Over the past week or so I have been reminded of the importance of community. Events that have been held in Bridport, many of which I have been thrilled to have been able to attend, have all had a strong sense of community at their core. This was really brought home to me at the Bridport Charter and Community Fair, held as a combined event on Millenium Green for the first time.
Bridport Charter and Community Fair
The sun shone brightly on Bridport’s Charter and Community Fair on Saturday, and crowds flocked to what was in essence a bit of an experiment – combining the Charter Fair with the Community Fair, changing the date to coincide with the national “Love Your Local Market” event, and re-locating from the Town Hall and Town Centre to Mountfield and Millennium Green.
Bridport Charter Fair
The Bridport Charter Fair celebrates the granting of the Town’s first Market Charter by Henry III in 1253, and the reconfirmation of the right to hold a market by Elizabeth I in 1554. The Bridport market, which is now listed as one of the top markets nationally, has helped shape the town’s character over the centuries.
Today the Charter Fair also celebrates the UNESCO Citizen’s Charter, which in 2018 confirmed Bridport as the UK’s first “Rights Respecting Town.”
The much coveted Charter Fair Trophy and the Above and Beyond Award are awarded annually to those who have gone over and above in what they have given to the Bridport community. Words and trophies can only go a small way in recognising what people have been selflessly doing, but they do give us a chance to publicly say thank you.
This year the Charter Fair Trophy 2022 was awarded to the medical centre’s partners throughout that difficult period of the pandemic and the many volunteers who did such a brilliant job in meeting the challenge and helping to overcome it.
Come sun, rain and even snow this amazing band of volunteers greeted people with a smile and some reassuring words, efficiently managed the parking and even entertained those queueing waiting outside the medical centre to be jabbed. Then after we had been jabbed they even managed to make the 15 minute compulsory sit down for some fly by.
On behalf of the people of Bridport I would like to say thank you for all you did to help keep us all safe and well. I was thrilled to be able to present the delicate little trophy to the Bridport Medical Centre Covid Volunteers.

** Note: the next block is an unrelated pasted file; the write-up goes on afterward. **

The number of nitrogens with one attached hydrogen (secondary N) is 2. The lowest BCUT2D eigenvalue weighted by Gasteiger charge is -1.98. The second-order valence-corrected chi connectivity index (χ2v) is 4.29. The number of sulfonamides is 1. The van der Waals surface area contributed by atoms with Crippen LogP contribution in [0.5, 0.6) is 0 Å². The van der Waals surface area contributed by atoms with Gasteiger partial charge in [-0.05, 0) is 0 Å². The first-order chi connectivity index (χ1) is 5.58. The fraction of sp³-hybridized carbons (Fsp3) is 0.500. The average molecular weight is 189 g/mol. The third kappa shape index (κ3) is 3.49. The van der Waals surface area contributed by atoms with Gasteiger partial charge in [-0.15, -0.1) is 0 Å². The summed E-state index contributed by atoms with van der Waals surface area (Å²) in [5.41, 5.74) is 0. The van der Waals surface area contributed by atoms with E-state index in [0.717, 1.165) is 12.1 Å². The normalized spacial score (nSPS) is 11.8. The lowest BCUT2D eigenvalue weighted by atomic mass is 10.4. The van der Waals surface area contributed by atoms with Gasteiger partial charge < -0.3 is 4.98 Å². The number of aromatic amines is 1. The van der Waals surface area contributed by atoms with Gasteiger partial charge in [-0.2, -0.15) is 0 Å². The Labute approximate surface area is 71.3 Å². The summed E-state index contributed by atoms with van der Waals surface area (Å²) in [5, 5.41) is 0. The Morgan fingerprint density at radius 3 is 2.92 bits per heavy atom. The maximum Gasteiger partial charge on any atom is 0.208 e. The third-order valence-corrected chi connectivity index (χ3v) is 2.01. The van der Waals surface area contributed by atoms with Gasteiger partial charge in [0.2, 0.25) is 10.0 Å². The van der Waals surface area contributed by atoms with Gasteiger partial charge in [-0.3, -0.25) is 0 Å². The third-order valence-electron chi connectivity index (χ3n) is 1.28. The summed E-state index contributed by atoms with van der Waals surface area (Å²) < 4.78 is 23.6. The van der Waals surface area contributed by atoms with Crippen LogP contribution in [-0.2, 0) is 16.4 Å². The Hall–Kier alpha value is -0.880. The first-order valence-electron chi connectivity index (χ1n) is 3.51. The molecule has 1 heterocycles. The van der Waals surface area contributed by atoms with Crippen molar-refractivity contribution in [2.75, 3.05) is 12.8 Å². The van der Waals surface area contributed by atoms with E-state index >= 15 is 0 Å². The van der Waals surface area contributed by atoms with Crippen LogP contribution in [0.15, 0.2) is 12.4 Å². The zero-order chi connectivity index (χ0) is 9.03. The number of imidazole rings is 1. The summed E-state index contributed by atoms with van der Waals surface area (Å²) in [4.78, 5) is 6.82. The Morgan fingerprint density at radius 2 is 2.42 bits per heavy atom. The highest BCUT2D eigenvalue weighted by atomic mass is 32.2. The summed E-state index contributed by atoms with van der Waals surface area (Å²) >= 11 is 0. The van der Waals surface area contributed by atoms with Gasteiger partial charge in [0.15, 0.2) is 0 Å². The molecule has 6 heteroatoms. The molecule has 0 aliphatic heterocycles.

The Above and Beyond Award 2022 was awarded to Sandra Brown for her sterling work throughout the community for many, many, many years.
Sandra is a long serving town councillor and former Mayor for 4 terms, who in 2016 received the MBE for her services to culture and the community.
Sandra has dedicated half a century of involvement in the children’s charity Bernardo’s, the Bridport Arts Centre, the Bridport Museum, Encore Theatre Company, Friends of the Millennium Green and the New Elizabethan Singers.
On behalf of so many people whose lives have been touched by you Sandra, I would like to say thank you for all that you do that is above and beyond and it was a real honour to present Sandra with the Above and Beyond Award 2022.
Current Charter Fair Chair, Arthur Woodgate, said “Our partnership with the Town Council has helped to produce something quite special. As our publicity states, this event “seeks to reflect the diverse creativity, the passions and pastimes of the Bridport Community, with all ages and interests welcomed and encouraged to take part. We’re getting there, and we wouldn’t have got anywhere without the support of the Town Council.”
Bridport Community Fair
Those three words Bridport, Community and Fair each conjure up certain distinct images and feelings which when brought together become something magical and special.
Bridport for me conjures up an image of a vibrant market town, buzzing with life and energy, a fantastic place to live work and relax, and above all a place with real heart and soul.
Community is all about a group of people living in the same place or having a particular characteristic in common.